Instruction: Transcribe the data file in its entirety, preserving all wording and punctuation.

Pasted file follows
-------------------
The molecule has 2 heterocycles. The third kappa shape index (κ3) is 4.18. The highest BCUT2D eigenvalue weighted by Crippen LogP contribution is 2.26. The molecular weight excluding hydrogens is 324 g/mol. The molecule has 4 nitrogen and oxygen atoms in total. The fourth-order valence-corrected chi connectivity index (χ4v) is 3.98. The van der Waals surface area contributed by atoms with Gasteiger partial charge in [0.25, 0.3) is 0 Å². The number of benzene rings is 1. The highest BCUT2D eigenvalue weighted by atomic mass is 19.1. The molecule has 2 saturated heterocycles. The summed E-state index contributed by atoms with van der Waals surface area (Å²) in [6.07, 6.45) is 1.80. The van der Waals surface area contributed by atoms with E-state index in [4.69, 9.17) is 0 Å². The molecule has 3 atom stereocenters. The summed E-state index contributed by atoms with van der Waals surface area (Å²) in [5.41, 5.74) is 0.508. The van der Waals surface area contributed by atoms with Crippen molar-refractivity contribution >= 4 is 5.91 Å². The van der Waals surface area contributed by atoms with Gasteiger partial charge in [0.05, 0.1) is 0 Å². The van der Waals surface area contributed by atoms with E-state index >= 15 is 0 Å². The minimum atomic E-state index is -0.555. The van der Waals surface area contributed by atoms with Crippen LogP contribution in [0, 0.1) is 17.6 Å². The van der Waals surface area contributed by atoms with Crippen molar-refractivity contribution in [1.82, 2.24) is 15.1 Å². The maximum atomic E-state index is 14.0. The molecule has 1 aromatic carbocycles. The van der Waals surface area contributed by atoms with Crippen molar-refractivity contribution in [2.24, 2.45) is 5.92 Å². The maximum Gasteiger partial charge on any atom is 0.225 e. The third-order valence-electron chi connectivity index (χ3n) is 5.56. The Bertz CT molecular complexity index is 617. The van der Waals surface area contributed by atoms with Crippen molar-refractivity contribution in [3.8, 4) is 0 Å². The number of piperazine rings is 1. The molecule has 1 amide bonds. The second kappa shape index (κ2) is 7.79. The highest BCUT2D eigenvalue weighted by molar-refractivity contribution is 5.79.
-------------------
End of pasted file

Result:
The molecule has 2 heterocycles. The third kappa shape index (κ3) is 4.18. The highest BCUT2D eigenvalue weighted by Crippen LogP contribution is 2.26. The molecular weight excluding hydrogens is 324 g/mol. The molecule has 4 nitrogen and oxygen atoms in total. The fourth-order valence-corrected chi connectivity index (χ4v) is 3.98. The van der Waals surface area contributed by atoms with Gasteiger partial charge in [0.25, 0.3) is 0 Å². The number of benzene rings is 1. The highest BCUT2D eigenvalue weighted by atomic mass is 19.1. The molecule has 2 saturated heterocycles. The summed E-state index contributed by atoms with van der Waals surface area (Å²) in [6.07, 6.45) is 1.80. The van der Waals surface area contributed by atoms with E-state index in [4.69, 9.17) is 0 Å². The molecule has 3 atom stereocenters. The summed E-state index contributed by atoms with van der Waals surface area (Å²) in [5.41, 5.74) is 0.508. The van der Waals surface area contributed by atoms with Crippen molar-refractivity contribution >= 4 is 5.91 Å². The van der Waals surface area contributed by atoms with Gasteiger partial charge in [0.05, 0.1) is 0 Å². The van der Waals surface area contributed by atoms with E-state index >= 15 is 0 Å². The minimum atomic E-state index is -0.555. The van der Waals surface area contributed by atoms with Crippen LogP contribution in [0, 0.1) is 17.6 Å². The van der Waals surface area contributed by atoms with Crippen molar-refractivity contribution in [1.82, 2.24) is 15.1 Å². The maximum atomic E-state index is 14.0. The molecule has 1 aromatic carbocycles. The van der Waals surface area contributed by atoms with Crippen molar-refractivity contribution in [2.24, 2.45) is 5.92 Å². The maximum Gasteiger partial charge on any atom is 0.225 e. The third-order valence-electron chi connectivity index (χ3n) is 5.56. The Bertz CT molecular complexity index is 617. The van der Waals surface area contributed by atoms with Crippen molar-refractivity contribution in [3.8, 4) is 0 Å². The number of piperazine rings is 1. The molecule has 1 amide bonds. The second kappa shape index (κ2) is 7.79. The highest BCUT2D eigenvalue weighted by molar-refractivity contribution is 5.79.